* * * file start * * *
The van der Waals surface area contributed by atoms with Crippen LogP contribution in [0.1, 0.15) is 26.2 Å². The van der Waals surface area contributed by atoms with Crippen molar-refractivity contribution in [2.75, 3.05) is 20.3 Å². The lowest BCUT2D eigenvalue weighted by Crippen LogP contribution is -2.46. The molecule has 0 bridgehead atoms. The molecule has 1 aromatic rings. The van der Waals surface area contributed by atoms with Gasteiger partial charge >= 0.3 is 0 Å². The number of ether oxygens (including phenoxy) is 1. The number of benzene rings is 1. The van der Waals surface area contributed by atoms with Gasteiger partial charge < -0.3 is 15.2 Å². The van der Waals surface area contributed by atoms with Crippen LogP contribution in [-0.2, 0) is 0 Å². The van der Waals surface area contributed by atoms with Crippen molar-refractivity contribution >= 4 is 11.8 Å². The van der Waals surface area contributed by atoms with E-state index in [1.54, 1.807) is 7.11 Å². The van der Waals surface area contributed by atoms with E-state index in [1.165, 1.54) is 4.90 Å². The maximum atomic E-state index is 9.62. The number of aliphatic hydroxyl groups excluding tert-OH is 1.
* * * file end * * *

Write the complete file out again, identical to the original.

The van der Waals surface area contributed by atoms with Crippen LogP contribution in [0.1, 0.15) is 26.2 Å². The van der Waals surface area contributed by atoms with Crippen molar-refractivity contribution in [2.75, 3.05) is 20.3 Å². The lowest BCUT2D eigenvalue weighted by Crippen LogP contribution is -2.46. The molecule has 0 bridgehead atoms. The molecule has 1 aromatic rings. The van der Waals surface area contributed by atoms with Gasteiger partial charge >= 0.3 is 0 Å². The number of ether oxygens (including phenoxy) is 1. The number of benzene rings is 1. The van der Waals surface area contributed by atoms with Gasteiger partial charge < -0.3 is 15.2 Å². The van der Waals surface area contributed by atoms with Crippen LogP contribution in [-0.2, 0) is 0 Å². The van der Waals surface area contributed by atoms with Crippen molar-refractivity contribution >= 4 is 11.8 Å². The van der Waals surface area contributed by atoms with E-state index in [1.54, 1.807) is 7.11 Å². The van der Waals surface area contributed by atoms with E-state index in [1.165, 1.54) is 4.90 Å². The maximum atomic E-state index is 9.62. The number of aliphatic hydroxyl groups excluding tert-OH is 1.